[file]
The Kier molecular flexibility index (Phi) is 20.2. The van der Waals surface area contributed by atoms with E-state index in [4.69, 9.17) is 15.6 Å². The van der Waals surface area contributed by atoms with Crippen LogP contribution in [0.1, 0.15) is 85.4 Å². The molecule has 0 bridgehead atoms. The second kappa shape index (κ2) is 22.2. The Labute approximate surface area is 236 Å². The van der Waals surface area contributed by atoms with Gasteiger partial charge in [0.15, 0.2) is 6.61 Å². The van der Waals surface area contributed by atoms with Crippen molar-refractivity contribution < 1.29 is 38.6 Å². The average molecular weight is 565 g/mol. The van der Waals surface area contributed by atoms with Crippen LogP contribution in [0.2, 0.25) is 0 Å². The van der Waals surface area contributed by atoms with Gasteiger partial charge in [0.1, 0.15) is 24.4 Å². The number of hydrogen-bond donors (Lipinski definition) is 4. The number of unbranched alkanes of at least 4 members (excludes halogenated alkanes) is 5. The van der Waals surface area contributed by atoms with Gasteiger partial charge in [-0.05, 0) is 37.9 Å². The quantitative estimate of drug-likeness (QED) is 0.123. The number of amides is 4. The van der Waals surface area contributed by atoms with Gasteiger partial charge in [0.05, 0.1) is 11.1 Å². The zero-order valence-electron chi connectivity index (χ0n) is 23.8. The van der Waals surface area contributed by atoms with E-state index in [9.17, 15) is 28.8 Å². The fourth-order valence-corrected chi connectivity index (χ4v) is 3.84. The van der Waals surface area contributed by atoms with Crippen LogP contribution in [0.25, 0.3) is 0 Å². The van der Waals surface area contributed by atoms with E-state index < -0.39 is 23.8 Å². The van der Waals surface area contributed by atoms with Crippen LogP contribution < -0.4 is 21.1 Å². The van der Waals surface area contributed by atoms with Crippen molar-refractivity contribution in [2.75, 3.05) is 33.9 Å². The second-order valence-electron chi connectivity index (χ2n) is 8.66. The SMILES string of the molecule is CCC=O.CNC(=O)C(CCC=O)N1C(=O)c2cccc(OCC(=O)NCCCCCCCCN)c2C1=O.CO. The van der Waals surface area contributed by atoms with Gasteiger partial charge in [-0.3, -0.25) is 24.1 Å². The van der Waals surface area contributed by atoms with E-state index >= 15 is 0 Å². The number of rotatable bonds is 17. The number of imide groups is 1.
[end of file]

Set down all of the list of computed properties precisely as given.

The Kier molecular flexibility index (Phi) is 20.2. The van der Waals surface area contributed by atoms with E-state index in [4.69, 9.17) is 15.6 Å². The van der Waals surface area contributed by atoms with Crippen LogP contribution in [0.1, 0.15) is 85.4 Å². The molecule has 0 bridgehead atoms. The second kappa shape index (κ2) is 22.2. The Labute approximate surface area is 236 Å². The van der Waals surface area contributed by atoms with Gasteiger partial charge in [0.15, 0.2) is 6.61 Å². The van der Waals surface area contributed by atoms with Crippen molar-refractivity contribution < 1.29 is 38.6 Å². The average molecular weight is 565 g/mol. The van der Waals surface area contributed by atoms with Crippen LogP contribution in [0.2, 0.25) is 0 Å². The van der Waals surface area contributed by atoms with Gasteiger partial charge in [0.1, 0.15) is 24.4 Å². The number of hydrogen-bond donors (Lipinski definition) is 4. The number of unbranched alkanes of at least 4 members (excludes halogenated alkanes) is 5. The van der Waals surface area contributed by atoms with Gasteiger partial charge in [-0.05, 0) is 37.9 Å². The quantitative estimate of drug-likeness (QED) is 0.123. The number of amides is 4. The van der Waals surface area contributed by atoms with Gasteiger partial charge in [0.05, 0.1) is 11.1 Å². The zero-order valence-electron chi connectivity index (χ0n) is 23.8. The van der Waals surface area contributed by atoms with E-state index in [9.17, 15) is 28.8 Å². The fourth-order valence-corrected chi connectivity index (χ4v) is 3.84. The van der Waals surface area contributed by atoms with Crippen LogP contribution in [0.25, 0.3) is 0 Å². The van der Waals surface area contributed by atoms with E-state index < -0.39 is 23.8 Å². The van der Waals surface area contributed by atoms with Crippen LogP contribution < -0.4 is 21.1 Å². The van der Waals surface area contributed by atoms with Crippen molar-refractivity contribution in [2.75, 3.05) is 33.9 Å². The second-order valence-electron chi connectivity index (χ2n) is 8.66. The SMILES string of the molecule is CCC=O.CNC(=O)C(CCC=O)N1C(=O)c2cccc(OCC(=O)NCCCCCCCCN)c2C1=O.CO. The van der Waals surface area contributed by atoms with Gasteiger partial charge in [-0.3, -0.25) is 24.1 Å². The van der Waals surface area contributed by atoms with E-state index >= 15 is 0 Å². The number of rotatable bonds is 17. The number of imide groups is 1.